Suspension Bridge on Lava Canyon Trail, Photo by Jeff Hollett

There are three sections of the Lava Canyon Trail distinguished by increasing difficulty. The upper trail is accessible and paved to a waterfall viewpoint. Below the waterfall viewpoint the trail becomes more difficult; it is no longer paved and skirts high cliffs. This segment forms a loop, crossing the canyon on a 125-foot cable suspension bridge. The lower trail is most difficult as it descends steeply into the canyon.

Lewis River Trail #31*** – 15.0 miles one-way
Lower Lewis River Falls Trail in WA
Lower Lewis River Falls, Photo by Jeff Hollett

Popular with mountain bikers and hikers the 15 mile Lewis River Trail #31 remains within sight or sound of the Lewis River as you ride or hike through this valley laced with abundant side streams, springs, and waterfalls. The trail follows a gentle uphill grade through a magnificent Douglas fir, western red cedar and big leaf maple old-growth forest.

Mount Adams South Climb Trail #183 – 12.0 miles out and back
Mount Adams Summit Area, Photo by Xpda

The South Climb up Mt. Adams is considered to be a primitive, alpine climbing route that only experts should consider. Even then, hikers will need to be lucky with conditions and weather if they hope to make it to the top. Most complete the roundtrip journey overnight as you will gain more than 6700′ in elevation in about 6 miles. Some take advantage of the relatively gentle slope to ski down. As you can imagine from the 2nd highest peak in the state of Washington, the views along the way on a clear day are unmatched.

Mount St Helens Summit via Climbers Bivouac Trailhead*** – 10.0 miles out and back
Mt. St. Helens Summit Trail in WA
Mt. St. Helens Summit Trail, Photo by Jeff Hollett

This trailhead provides the best summer access to summiting Mount St Helens along Ptarmigan Trail #216A and Monitor Ridge Climbing Route. The hike can be divided into 3 sections: a 2 mile wooded trail section, boulder field section, and then the last mile of loose ash. A climbing permit is required above the timberline. This is a non-technical climb but very strenuous; not recommended for beginners. Coming prepared with the proper equipment is imperative if you wish to make it to the top.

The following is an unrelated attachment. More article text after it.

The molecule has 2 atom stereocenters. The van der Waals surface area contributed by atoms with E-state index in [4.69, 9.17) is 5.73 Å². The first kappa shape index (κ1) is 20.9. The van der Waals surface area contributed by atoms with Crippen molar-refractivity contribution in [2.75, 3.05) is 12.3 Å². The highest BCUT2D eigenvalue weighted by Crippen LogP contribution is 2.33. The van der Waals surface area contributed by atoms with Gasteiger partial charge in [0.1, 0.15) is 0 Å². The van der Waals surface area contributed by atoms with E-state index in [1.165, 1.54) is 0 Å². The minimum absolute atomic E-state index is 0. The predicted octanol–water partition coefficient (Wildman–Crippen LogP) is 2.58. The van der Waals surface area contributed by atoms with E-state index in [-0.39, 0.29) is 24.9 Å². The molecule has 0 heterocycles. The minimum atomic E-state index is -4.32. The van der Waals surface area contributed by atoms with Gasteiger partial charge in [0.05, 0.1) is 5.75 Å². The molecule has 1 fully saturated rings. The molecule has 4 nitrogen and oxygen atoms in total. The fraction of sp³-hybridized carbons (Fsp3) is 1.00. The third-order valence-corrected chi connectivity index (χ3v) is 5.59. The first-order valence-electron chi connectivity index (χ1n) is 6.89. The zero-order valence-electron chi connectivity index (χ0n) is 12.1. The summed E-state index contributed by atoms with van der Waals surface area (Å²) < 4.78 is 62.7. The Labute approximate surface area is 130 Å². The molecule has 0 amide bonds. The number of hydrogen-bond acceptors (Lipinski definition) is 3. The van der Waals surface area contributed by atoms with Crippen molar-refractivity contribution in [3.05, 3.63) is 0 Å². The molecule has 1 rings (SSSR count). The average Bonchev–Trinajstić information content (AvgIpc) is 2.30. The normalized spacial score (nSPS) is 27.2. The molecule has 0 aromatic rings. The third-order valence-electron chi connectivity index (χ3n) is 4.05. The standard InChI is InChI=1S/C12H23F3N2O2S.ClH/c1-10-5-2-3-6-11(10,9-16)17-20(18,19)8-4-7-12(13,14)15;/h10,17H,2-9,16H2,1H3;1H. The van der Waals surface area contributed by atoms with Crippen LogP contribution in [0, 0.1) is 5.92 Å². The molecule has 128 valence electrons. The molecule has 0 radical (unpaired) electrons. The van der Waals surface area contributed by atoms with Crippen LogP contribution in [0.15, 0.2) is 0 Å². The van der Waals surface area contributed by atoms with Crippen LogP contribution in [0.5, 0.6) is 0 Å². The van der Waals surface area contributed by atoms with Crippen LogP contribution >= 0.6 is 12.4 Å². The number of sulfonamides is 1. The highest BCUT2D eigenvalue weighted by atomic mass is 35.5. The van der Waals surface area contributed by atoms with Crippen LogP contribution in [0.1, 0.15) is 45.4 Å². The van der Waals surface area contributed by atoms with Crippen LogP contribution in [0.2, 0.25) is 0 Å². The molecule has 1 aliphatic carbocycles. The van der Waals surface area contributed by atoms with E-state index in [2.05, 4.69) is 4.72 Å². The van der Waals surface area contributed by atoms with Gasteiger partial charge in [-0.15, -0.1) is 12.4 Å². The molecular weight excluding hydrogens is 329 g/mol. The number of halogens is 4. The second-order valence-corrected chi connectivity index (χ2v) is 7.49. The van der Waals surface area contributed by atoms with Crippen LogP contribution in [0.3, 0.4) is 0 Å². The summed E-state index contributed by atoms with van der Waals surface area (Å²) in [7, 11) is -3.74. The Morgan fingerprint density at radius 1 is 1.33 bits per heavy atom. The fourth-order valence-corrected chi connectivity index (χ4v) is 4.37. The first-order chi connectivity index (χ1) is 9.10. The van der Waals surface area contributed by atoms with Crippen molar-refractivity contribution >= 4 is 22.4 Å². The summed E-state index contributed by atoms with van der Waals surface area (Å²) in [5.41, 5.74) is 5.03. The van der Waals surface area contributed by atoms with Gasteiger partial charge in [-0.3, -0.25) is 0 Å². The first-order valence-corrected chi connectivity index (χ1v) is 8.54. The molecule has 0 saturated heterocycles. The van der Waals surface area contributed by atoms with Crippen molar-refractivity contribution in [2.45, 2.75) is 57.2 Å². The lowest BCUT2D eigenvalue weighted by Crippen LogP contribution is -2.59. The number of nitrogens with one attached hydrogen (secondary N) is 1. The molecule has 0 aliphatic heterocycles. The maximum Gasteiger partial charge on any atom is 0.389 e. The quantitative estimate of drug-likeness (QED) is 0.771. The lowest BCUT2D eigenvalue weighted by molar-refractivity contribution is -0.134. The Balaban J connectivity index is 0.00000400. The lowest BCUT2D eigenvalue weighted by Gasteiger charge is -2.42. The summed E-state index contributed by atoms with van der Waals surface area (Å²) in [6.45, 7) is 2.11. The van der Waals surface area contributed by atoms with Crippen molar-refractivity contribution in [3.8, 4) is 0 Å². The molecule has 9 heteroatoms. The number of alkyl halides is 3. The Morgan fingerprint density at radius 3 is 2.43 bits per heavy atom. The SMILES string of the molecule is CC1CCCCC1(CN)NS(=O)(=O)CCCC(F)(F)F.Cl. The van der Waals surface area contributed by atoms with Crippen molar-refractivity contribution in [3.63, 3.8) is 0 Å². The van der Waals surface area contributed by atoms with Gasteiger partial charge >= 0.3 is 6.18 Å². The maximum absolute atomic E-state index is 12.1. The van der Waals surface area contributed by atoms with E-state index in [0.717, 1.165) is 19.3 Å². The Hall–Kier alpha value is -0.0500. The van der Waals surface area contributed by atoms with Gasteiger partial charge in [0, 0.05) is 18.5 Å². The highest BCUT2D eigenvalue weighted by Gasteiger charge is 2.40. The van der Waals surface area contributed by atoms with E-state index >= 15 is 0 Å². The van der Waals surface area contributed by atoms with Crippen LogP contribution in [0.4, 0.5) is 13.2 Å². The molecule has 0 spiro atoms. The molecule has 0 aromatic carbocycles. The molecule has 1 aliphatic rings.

Packwood Lake Trail #78 – 9.4 miles out and back
Evening
Packwood Lake, Photo by depo17

The trail starts at the end of Forest Road 1260 and climbs gently through old-growth. Two small harvest areas are passed within the first 3/4 mile, offering views of Mt. Rainier.  The trail then enters Wilderness and continues toward Packwood Lake. Within a short distance of the lake, the trail leaves the wilderness and descends to the lake. 

Silver Star Mountain via Grouse Vista Trail #180F – 6.8 miles out and back
Silver Star Mountain
Silver Star Mountain, Photo by Evan Lovely

Silver Star Mountain has some of the best panoramic views in the area. Mount Hood, Mount Saint Helens and Mount Rainier can all be seen from the top. It is recommended to take the Grouse Vista Trail from the southwest albeit challenging and rocky. The approach to the top of Silver Star Mountain from the north via the Silver Star Trailhead is shorter with less elevation gain but you will need a 4WD vehicle to access it. Forest Road 4109 leading to the trailhead is one of the roughest in the state with numerous potholes and trenches.

Snowgrass Trail #96 + Goat Ridge Trail #95 – 13.1 mile loop
Snowgrass Flats in WA
Snowgrass Flatts, Photo by Jeff Hollett

Using Lily Basin Trail #86 to combine the 2 trails above makes a great loop through the Goat Rocks Wilderness. Snowgrass Flats is a 10-plus acre subalpine meadow in a bowl near the headwaters of Snowgrass Creek.

Featured Image: Tatoosh Lakes, Photo by Jeff Hollett